The KMA Educational Achievement Award will be given to Keri Remmel, M.D. Doctor Remmel is a Professor of and Chair of the Department of Neurology at the University of Louisville School of Medicine. She received her Doctorate in Communications Disorders and Linguistics from Louisiana State University and her medical degree from the University of Louisville. Upon joining the University of Louisville faculty in 2000, Doctor Remmel has assumed various leadership roles, rising to Chair of the Department of Neurology. One of Doctor Remmel’s passions is in research and she has served as a Principle Investigator on over 20 clinical trials and grants. Perhaps her greatest achievement to date has been her work in establishing one of the most prestigious stroke centers in the country. This center, according to one letter of support, “is a mecca for training fellows in stroke and critical care” because of her leadership, the center is a participant in “every single cutting-edge clinical trial in stroke.” Doctor Remmel is also a highly regarded teacher, with many of her students having gone on to pursue fellowships in stroke and are now considered stroke and critical care leaders around the country.
The KMA Advocacy Awards are presented to individuals who have effected positive change in the healthcare space through their advocacy efforts. These will be given to Ben Chandler, President and CEO of the Foundation for a Healthy Kentucky, and Senator Max Wise of District 16 in south central Kentucky.
Ben Chandler established the Foundation for a Healthy Kentucky in 2001 with funds secured from a $45 million settlement from one of Kentucky’s largest insurance companies with a goal of addressing the unmet health needs of Kentuckians by developing and influencing health policy, improving access to care, reducing health risks and disparities, and promoting health equity. Since its creation, the Foundation has invested more than $27 million in health policy research and advocacy, as well as demonstration project grants across the Commonwealth. Under Chandler’s leadership, it has led initiatives aimed at improving access to care, preventing obesity, and reducing the impact of adverse childhood experiences. Through his work with the Foundation, Chandler has been a tireless supporter of public health education and has partnered with numerous outside organizations, including the KMA and Kentucky Foundation for Medical Care for their 2018 “Focus on Flu” campaign, which sought to mitigate the effects of another deadly flu season in Kentucky. Chandler also serves as Chair of the Coalition for a Smoke Free Tomorrow, a group made up of various stakeholders from across the state who seek to speak with policymakers with a single voice on tobacco-control issues. In 2018 the Coalition successfully secured a $.50 increase in the state’s tobacco tax, and in 2019 helped pass Kentucky’s first tobacco-free schools law.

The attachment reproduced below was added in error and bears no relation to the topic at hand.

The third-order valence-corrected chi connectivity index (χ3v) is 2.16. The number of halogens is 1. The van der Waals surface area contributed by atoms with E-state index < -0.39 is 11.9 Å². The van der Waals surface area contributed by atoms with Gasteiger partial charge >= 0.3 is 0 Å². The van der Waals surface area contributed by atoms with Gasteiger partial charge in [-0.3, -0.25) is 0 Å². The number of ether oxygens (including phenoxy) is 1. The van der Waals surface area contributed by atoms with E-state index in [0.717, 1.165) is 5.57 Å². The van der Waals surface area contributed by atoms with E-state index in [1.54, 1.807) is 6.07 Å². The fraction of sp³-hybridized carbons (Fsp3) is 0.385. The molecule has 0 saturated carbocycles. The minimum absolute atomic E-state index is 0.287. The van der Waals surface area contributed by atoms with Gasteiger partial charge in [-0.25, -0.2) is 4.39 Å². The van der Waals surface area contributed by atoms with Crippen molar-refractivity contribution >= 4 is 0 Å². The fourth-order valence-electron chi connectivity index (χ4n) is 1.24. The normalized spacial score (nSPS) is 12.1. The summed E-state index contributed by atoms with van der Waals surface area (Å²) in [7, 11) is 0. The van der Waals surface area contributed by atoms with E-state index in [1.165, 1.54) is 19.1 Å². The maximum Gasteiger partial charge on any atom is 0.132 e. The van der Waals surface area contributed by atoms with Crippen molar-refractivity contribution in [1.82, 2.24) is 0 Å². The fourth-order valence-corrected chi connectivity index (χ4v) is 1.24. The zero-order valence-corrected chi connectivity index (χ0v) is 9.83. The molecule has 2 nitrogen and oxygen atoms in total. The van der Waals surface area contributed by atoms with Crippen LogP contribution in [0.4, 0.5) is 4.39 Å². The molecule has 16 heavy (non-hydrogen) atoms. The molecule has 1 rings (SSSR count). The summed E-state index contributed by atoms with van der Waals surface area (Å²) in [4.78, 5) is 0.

Senator Max Wise of Campbellsville represents the 16th District which encompasses Adair, Clinton, Cumberland, McCreary, Russell, Taylor, and Wayne Counties. He is chairman of the Education Committee and a member of a number of others, including Health and Welfare. In 2014 he defeated a Republican Senate Candidate in the primary by differentiating himself on one issue – tort reform. This began the march toward the passage of the medical review panel legislation. Sen. Wise has had an open-door policy for KMA, supporting efforts around prior authorization and tobacco free schools, as well as cracking down on pharmacy benefit managers, calling them to task during hearings and championing the issue in the Senate.